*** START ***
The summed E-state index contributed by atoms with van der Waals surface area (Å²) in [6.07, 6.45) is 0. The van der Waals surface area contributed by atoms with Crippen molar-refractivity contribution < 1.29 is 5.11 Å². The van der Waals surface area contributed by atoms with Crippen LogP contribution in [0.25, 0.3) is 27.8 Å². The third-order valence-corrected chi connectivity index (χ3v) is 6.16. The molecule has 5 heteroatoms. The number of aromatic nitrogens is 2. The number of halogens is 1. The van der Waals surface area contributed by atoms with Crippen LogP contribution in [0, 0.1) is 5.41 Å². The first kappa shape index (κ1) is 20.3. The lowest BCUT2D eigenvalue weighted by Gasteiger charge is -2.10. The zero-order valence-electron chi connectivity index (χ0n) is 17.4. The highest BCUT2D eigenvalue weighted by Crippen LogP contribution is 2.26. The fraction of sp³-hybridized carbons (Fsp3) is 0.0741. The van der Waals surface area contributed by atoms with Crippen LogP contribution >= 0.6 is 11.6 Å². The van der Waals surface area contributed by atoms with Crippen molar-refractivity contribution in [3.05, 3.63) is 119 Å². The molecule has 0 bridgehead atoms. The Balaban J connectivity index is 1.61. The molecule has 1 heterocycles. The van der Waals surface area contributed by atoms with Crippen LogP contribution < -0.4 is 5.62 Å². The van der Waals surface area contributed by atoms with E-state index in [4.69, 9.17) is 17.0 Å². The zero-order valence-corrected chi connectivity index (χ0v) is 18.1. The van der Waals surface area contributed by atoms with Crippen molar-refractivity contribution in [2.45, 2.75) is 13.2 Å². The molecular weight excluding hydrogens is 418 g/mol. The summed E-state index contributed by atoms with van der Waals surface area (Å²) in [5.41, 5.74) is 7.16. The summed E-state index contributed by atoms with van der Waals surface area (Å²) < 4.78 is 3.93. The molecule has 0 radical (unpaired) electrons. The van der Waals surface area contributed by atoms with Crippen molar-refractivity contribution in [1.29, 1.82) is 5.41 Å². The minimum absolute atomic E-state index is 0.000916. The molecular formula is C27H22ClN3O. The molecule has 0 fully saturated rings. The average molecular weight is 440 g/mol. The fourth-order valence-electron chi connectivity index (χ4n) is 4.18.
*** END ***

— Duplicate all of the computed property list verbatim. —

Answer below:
The summed E-state index contributed by atoms with van der Waals surface area (Å²) in [6.07, 6.45) is 0. The van der Waals surface area contributed by atoms with Crippen molar-refractivity contribution < 1.29 is 5.11 Å². The van der Waals surface area contributed by atoms with Crippen LogP contribution in [0.25, 0.3) is 27.8 Å². The third-order valence-corrected chi connectivity index (χ3v) is 6.16. The molecule has 5 heteroatoms. The number of aromatic nitrogens is 2. The number of halogens is 1. The van der Waals surface area contributed by atoms with Crippen LogP contribution in [0, 0.1) is 5.41 Å². The first kappa shape index (κ1) is 20.3. The lowest BCUT2D eigenvalue weighted by Gasteiger charge is -2.10. The zero-order valence-electron chi connectivity index (χ0n) is 17.4. The highest BCUT2D eigenvalue weighted by Crippen LogP contribution is 2.26. The fraction of sp³-hybridized carbons (Fsp3) is 0.0741. The van der Waals surface area contributed by atoms with Crippen LogP contribution >= 0.6 is 11.6 Å². The van der Waals surface area contributed by atoms with Crippen molar-refractivity contribution in [3.05, 3.63) is 119 Å². The molecule has 0 bridgehead atoms. The Balaban J connectivity index is 1.61. The molecule has 1 heterocycles. The van der Waals surface area contributed by atoms with Crippen LogP contribution < -0.4 is 5.62 Å². The van der Waals surface area contributed by atoms with E-state index in [4.69, 9.17) is 17.0 Å². The zero-order valence-corrected chi connectivity index (χ0v) is 18.1. The van der Waals surface area contributed by atoms with Crippen molar-refractivity contribution in [2.45, 2.75) is 13.2 Å². The molecular weight excluding hydrogens is 418 g/mol. The summed E-state index contributed by atoms with van der Waals surface area (Å²) in [5.41, 5.74) is 7.16. The summed E-state index contributed by atoms with van der Waals surface area (Å²) < 4.78 is 3.93. The molecule has 0 radical (unpaired) electrons. The van der Waals surface area contributed by atoms with Crippen molar-refractivity contribution in [1.29, 1.82) is 5.41 Å². The minimum absolute atomic E-state index is 0.000916. The molecular formula is C27H22ClN3O. The molecule has 0 fully saturated rings. The average molecular weight is 440 g/mol. The fourth-order valence-electron chi connectivity index (χ4n) is 4.18.